Sept. 11: A lasting reminder to honor sacrifices by rebuilding America
Some of the consequences and responses from the Sept. 11, 2001, terrorist attacks were all too fleeting. Others are with us still - as lasting alterations in the way we live our lives, or as permanent scars on our psyches.
In those first days after the attacks occurred in New York, Washington, D.C., and elsewhere in the sky, Oregonians and other Americans were overwhelmed by a mix of reactions: utter sadness, anger, dismay and a feeling of national unity in the face of such a monstrosity.
Over the past 10 years, those emotions have tempered, to the point where it's hard to recall exactly how it felt on that day when we heard or saw the news. Spontaneous acts of patriotism - the Gresham flag displays memorializing those who died, for example - have faded with time as well. And of course, that unity of national spirit proved temporary indeed.
Yet, even 10 years hence, Sept. 11, 2001, still stands as a vivid dividing line between how things were and how things would be going forward. The small hassles related to security are everyday reminders when Americans board an airplane or enter a federal building. The 130 Oregonians who have died in the two wars that followed Sept. 11 are lost forever - their lives permanently sacrificed to the idea that U.S. intervention overseas could prevent future attacks at home. Nationally, the thousands who died in the initial attacks and the thousands more who've died while serving in Afghanistan and Iraq are mourned daily by those they left behind.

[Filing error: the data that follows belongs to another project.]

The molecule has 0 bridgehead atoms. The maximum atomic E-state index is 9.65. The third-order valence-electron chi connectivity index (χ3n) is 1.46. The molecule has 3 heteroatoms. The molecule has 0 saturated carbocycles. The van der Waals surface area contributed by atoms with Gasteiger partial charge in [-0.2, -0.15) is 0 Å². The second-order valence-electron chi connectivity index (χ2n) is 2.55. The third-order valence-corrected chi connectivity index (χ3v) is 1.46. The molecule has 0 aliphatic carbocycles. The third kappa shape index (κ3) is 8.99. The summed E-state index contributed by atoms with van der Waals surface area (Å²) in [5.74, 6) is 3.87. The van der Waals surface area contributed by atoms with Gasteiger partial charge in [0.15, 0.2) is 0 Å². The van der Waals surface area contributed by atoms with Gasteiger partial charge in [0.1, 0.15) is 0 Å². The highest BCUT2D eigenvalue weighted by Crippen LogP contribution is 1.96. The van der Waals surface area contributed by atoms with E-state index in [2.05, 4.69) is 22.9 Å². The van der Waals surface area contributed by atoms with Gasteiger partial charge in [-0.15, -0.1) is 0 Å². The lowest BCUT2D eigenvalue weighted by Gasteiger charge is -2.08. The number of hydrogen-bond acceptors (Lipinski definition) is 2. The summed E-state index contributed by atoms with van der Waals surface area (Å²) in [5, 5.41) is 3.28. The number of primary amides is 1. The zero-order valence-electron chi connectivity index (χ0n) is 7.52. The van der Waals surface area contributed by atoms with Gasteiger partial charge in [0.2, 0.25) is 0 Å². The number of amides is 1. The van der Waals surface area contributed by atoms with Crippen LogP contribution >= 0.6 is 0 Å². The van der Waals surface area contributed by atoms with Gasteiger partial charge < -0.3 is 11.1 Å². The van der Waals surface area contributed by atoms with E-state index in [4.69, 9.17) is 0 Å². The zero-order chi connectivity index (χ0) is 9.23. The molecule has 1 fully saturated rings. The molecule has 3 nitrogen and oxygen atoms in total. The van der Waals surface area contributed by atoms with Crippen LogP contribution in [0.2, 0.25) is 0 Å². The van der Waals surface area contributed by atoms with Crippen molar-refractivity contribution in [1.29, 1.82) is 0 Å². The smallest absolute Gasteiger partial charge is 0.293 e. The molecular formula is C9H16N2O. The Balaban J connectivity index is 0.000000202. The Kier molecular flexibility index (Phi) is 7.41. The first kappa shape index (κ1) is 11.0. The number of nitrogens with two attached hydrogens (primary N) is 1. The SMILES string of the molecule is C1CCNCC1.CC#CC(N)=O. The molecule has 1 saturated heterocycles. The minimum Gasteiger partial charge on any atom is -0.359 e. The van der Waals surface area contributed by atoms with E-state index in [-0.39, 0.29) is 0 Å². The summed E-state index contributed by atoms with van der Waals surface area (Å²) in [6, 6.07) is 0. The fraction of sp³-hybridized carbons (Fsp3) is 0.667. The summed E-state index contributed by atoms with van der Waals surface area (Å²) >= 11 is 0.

A decade later, the Sept. 11 mastermind, Osama Bin Laden, is dead and the United States is in many other ways safer than before. But the nation also may be reaching the limits of what can be accomplished militarily. Most everyone seems to recognize that it's time for the United States to leave Afghanistan, the country that originally harbored Bin Laden and his fellow Al Qaeda criminals.
President Obama has outlined a plan to withdraw by 2014. Oregon's U.S. Sen. Jeff Merkley makes a persuasive case that our departure ought to come even sooner.
Merkley argues that there is not enough money in the world to build a modern nation state in Afghanistan. The Afghan people don't want a strong central government. They already see their nation's corrupt elite capturing much of the money being spent there by the United States.
Merkley's position is not one of disrespect to the Oregonians who've served in Afghanistan. They have carried out their assignments admirably. Nor does he advocate abrupt withdrawal that could lead to immediate collapse.
But he is acknowledging that, a full 10 years after the horrific attacks that led us to Afghanistan, our mission there provides ever-diminishing returns.
We agree. The treasure being invested there - ranging from the talents and lives of our servicemen and women to the billions of dollars from the treasury - could be, and should be, better spent rebuilding this nation instead.